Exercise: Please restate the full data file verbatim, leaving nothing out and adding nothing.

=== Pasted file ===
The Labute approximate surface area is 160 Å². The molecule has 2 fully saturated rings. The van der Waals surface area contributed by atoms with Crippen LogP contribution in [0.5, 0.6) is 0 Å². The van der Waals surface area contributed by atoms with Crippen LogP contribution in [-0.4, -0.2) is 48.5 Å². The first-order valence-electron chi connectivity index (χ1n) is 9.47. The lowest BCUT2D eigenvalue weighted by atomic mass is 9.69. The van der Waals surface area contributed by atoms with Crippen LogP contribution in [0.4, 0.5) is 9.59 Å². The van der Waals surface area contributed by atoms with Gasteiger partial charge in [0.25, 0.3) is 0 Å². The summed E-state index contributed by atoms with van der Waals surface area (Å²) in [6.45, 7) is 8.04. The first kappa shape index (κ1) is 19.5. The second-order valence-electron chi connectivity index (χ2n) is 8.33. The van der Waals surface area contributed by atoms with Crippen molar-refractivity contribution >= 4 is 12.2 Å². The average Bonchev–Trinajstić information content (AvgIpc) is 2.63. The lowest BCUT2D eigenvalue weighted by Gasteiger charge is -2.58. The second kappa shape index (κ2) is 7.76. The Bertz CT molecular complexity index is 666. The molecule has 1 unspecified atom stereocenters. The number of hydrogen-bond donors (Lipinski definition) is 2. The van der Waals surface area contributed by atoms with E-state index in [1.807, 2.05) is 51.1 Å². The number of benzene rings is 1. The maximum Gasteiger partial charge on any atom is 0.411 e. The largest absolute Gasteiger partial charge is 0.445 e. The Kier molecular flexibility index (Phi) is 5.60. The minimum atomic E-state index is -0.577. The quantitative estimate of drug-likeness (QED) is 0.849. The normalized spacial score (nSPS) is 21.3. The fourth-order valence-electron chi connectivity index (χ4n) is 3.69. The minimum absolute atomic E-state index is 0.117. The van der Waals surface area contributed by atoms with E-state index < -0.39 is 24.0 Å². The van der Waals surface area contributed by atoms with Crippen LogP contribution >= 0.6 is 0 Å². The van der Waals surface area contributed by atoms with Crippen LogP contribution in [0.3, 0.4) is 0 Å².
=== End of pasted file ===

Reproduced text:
The Labute approximate surface area is 160 Å². The molecule has 2 fully saturated rings. The van der Waals surface area contributed by atoms with Crippen LogP contribution in [0.5, 0.6) is 0 Å². The van der Waals surface area contributed by atoms with Crippen LogP contribution in [-0.4, -0.2) is 48.5 Å². The first-order valence-electron chi connectivity index (χ1n) is 9.47. The lowest BCUT2D eigenvalue weighted by atomic mass is 9.69. The van der Waals surface area contributed by atoms with Crippen LogP contribution in [0.4, 0.5) is 9.59 Å². The van der Waals surface area contributed by atoms with Gasteiger partial charge in [0.25, 0.3) is 0 Å². The summed E-state index contributed by atoms with van der Waals surface area (Å²) in [6.45, 7) is 8.04. The first kappa shape index (κ1) is 19.5. The second-order valence-electron chi connectivity index (χ2n) is 8.33. The van der Waals surface area contributed by atoms with Crippen molar-refractivity contribution >= 4 is 12.2 Å². The average Bonchev–Trinajstić information content (AvgIpc) is 2.63. The lowest BCUT2D eigenvalue weighted by Gasteiger charge is -2.58. The second kappa shape index (κ2) is 7.76. The Bertz CT molecular complexity index is 666. The molecule has 1 unspecified atom stereocenters. The number of hydrogen-bond donors (Lipinski definition) is 2. The van der Waals surface area contributed by atoms with E-state index in [1.807, 2.05) is 51.1 Å². The number of benzene rings is 1. The maximum Gasteiger partial charge on any atom is 0.411 e. The largest absolute Gasteiger partial charge is 0.445 e. The Kier molecular flexibility index (Phi) is 5.60. The minimum atomic E-state index is -0.577. The quantitative estimate of drug-likeness (QED) is 0.849. The normalized spacial score (nSPS) is 21.3. The fourth-order valence-electron chi connectivity index (χ4n) is 3.69. The minimum absolute atomic E-state index is 0.117. The van der Waals surface area contributed by atoms with E-state index < -0.39 is 24.0 Å². The van der Waals surface area contributed by atoms with Crippen LogP contribution >= 0.6 is 0 Å². The van der Waals surface area contributed by atoms with Crippen LogP contribution in [0.3, 0.4) is 0 Å².